We got to cross the rope bridge, saw daffodils and magnolias, posed in front of the mud maid, climbed over the woodland playground…… Phew! After romping around the gardens for nearly three hours it was time for a late lunch which involved going back out through the entrance. I couldn’t quite believe the size of the queue – there must have been over 100 people waiting to get in. My advice to everyone visiting attractions in the school holidays is always to get there early (unless you are going to Ships & Castles swimming pool but that’s a different story). We had an amazing day and were ahead of the crowds so didn’t have to wait to participate in any of the extra activities.
The end of March even on such a sunny day probably isn’t the best time to see Heligan in all its glory and you can see some of the summer flowering plants coming to bud – but I can’t wait to go back – it certainly gives Eden a run for its money and defiantly worth the trek from Falmouth and now with the Locals Pass it is a real bargain!
To commemorate the gold medal winners at the 2012 Olympics, various postboxes around the UK, were repainted from their traditional red into gold. Originally intended to be a temporary measure, it was later decided the colour change would become a permanent tribute, with boxes additionally receiving their own special plaques. In Cornwall there are two boxes including one of the first to be painted in Penzance for Helen Glover, to commemorate her medal in the women’s coxless pair rowing alongside Heather Stanning, the second is in the wall of the Pandora Inn and painted in honour of Ben Ainslie. I love this legacy from the Olympics and I can’t believe that I have only just managed to see one of them with the next games nearly upon us. An added bonus for Ben’s post box – it’s the perfect excuse to visit the Pandora Inn!
Note to Royal Mail – it is looking a bit rusty and could do with a touch up!
Oh no …… I think the secret might be out – Eden really does put on good events! The World Pasty Championships is traditionally held on the weekend closest to St Pirans Day (the national day of Cornwall and an excuse to have a pasty if you ever needed one) and this year with it falling on a Saturday, a stellar line up including Kernow King and the Fishermans Friends and a sunny start to the day why would we not want to visit? Annoyingly though thousands of others thought the same and it was super busy!
We arrived just before 12pm and the final kids pasty making session was already fully subscribed (we were advised that it was full within an hour of the attraction opening) so we headed to the Mediterranean Biome to listen to the story tellers which we always enjoy. Then after a quick visit to the Rainforest we joined the long queue for a pasty – at £4.50 it is probably the most expensive pasty I have ever had but it was St Pirans Day and was actually very good!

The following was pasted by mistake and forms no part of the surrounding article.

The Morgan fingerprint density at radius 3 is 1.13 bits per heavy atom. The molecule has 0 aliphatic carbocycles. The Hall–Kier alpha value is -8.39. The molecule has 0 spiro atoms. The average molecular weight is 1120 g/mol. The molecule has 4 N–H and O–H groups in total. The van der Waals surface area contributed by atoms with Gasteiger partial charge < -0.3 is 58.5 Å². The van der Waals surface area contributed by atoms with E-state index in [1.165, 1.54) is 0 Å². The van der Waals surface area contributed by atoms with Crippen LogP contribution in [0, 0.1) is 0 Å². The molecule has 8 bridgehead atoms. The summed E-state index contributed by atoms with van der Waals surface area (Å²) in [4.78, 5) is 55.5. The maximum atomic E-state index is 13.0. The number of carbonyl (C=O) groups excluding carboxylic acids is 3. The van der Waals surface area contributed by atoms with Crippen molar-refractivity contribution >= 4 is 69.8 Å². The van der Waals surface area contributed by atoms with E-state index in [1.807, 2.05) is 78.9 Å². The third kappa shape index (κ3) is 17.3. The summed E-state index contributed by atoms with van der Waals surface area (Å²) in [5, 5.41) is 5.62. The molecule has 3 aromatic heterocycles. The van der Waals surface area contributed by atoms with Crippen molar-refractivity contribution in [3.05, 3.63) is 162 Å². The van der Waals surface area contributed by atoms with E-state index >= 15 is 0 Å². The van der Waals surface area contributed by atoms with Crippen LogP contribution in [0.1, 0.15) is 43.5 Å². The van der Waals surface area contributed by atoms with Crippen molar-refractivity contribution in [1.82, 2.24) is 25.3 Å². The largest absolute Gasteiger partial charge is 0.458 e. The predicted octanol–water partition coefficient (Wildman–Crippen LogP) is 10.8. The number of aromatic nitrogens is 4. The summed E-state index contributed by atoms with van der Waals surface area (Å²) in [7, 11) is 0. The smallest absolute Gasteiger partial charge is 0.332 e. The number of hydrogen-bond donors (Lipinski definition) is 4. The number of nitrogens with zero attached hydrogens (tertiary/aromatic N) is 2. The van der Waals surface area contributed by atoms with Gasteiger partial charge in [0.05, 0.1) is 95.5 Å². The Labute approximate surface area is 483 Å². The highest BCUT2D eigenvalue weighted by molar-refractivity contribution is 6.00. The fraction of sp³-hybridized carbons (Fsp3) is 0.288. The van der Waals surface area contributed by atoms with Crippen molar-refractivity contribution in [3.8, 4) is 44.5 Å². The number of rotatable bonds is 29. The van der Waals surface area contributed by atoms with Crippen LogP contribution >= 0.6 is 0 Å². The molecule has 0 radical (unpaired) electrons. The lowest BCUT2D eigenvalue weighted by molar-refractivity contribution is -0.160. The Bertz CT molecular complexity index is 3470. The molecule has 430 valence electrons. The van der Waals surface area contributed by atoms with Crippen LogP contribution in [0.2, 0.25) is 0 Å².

The kids got to make a Cornish Flag (unassisted – always a bonus!) and then there was a crimping session held in the stage area. This more than made up for not being able to get into the pasty making session although my crimping efforts proved that I’m not Cornish!!!
By that time Kernow King had made his way to the stage – I had been hoping to bribe the kids so I could watch, but with the crowds it was too busy to get a good view – I took to watching five minutes through a gap in the side but the pull of ice cream was too much for the little ones and I had to give up. So we missed the Fishermans Friends and the Pasty Oscars but we had a lovely time celebrating St Piran. Would I go again next year? Not sure. We love Eden but maybe next St Pirans Day we will try something else, hopefully without such big crowds!
We are regulars at the National Maritime Museum Cornwall as your ticket entitles you to return as many times as you want for a year. At £35 for a family it is not a cheap day out but considering how often we go back it is an absolute bargin! The current Viking exhibition isn’t as good as the previous Search & Rescue and my two still gravitate towards the RNLI boat, jetski and life-raft which they can climb all over.
Every holiday the museum puts on trails and craft sessions which the kids love and they can play with glitter to their hearts content! Today the craft included these “Nebular Jars” – both my 5 & 7 year olds were able to make these unaided (always a bonus!) and they turned out really well. The museum was also host to a huge Space Odyssey planetarium dome which included an amazing virtual tour of the International Space Station to learn about Tim Peake’s mission. Once again another great day out at the NMMC – we are so lucky to have it on our door step.